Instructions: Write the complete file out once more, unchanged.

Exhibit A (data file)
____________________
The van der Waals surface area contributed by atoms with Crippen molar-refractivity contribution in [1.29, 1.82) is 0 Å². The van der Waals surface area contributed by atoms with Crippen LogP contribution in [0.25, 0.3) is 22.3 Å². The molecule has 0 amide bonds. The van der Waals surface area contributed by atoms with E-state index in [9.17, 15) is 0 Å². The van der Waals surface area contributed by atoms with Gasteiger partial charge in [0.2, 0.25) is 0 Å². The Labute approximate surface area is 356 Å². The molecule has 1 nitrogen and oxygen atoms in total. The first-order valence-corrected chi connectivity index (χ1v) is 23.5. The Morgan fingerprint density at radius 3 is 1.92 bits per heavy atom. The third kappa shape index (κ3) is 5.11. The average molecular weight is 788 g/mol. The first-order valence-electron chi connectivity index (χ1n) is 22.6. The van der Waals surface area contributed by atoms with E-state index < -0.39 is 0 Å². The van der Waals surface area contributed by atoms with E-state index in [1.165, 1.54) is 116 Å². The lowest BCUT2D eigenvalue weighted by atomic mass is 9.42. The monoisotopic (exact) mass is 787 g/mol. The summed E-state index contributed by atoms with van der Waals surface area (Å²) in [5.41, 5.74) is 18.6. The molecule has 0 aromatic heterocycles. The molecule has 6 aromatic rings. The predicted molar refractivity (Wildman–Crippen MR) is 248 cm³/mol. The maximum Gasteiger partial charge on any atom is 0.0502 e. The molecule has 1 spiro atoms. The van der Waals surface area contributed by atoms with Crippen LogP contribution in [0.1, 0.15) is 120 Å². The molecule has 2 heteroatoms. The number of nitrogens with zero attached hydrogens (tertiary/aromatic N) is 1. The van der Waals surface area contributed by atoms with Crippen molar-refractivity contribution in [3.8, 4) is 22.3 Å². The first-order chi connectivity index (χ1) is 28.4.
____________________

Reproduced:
The van der Waals surface area contributed by atoms with Crippen molar-refractivity contribution in [1.29, 1.82) is 0 Å². The van der Waals surface area contributed by atoms with Crippen LogP contribution in [0.25, 0.3) is 22.3 Å². The molecule has 0 amide bonds. The van der Waals surface area contributed by atoms with E-state index in [9.17, 15) is 0 Å². The van der Waals surface area contributed by atoms with Gasteiger partial charge in [0.2, 0.25) is 0 Å². The Labute approximate surface area is 356 Å². The molecule has 1 nitrogen and oxygen atoms in total. The first-order valence-corrected chi connectivity index (χ1v) is 23.5. The Morgan fingerprint density at radius 3 is 1.92 bits per heavy atom. The third kappa shape index (κ3) is 5.11. The average molecular weight is 788 g/mol. The first-order valence-electron chi connectivity index (χ1n) is 22.6. The van der Waals surface area contributed by atoms with E-state index < -0.39 is 0 Å². The van der Waals surface area contributed by atoms with E-state index in [1.165, 1.54) is 116 Å². The lowest BCUT2D eigenvalue weighted by atomic mass is 9.42. The monoisotopic (exact) mass is 787 g/mol. The summed E-state index contributed by atoms with van der Waals surface area (Å²) in [5.41, 5.74) is 18.6. The molecule has 0 aromatic heterocycles. The molecule has 6 aromatic rings. The predicted molar refractivity (Wildman–Crippen MR) is 248 cm³/mol. The maximum Gasteiger partial charge on any atom is 0.0502 e. The molecule has 1 spiro atoms. The van der Waals surface area contributed by atoms with Crippen LogP contribution in [0.1, 0.15) is 120 Å². The molecule has 2 heteroatoms. The number of nitrogens with zero attached hydrogens (tertiary/aromatic N) is 1. The van der Waals surface area contributed by atoms with Crippen molar-refractivity contribution in [3.8, 4) is 22.3 Å². The first-order chi connectivity index (χ1) is 28.4.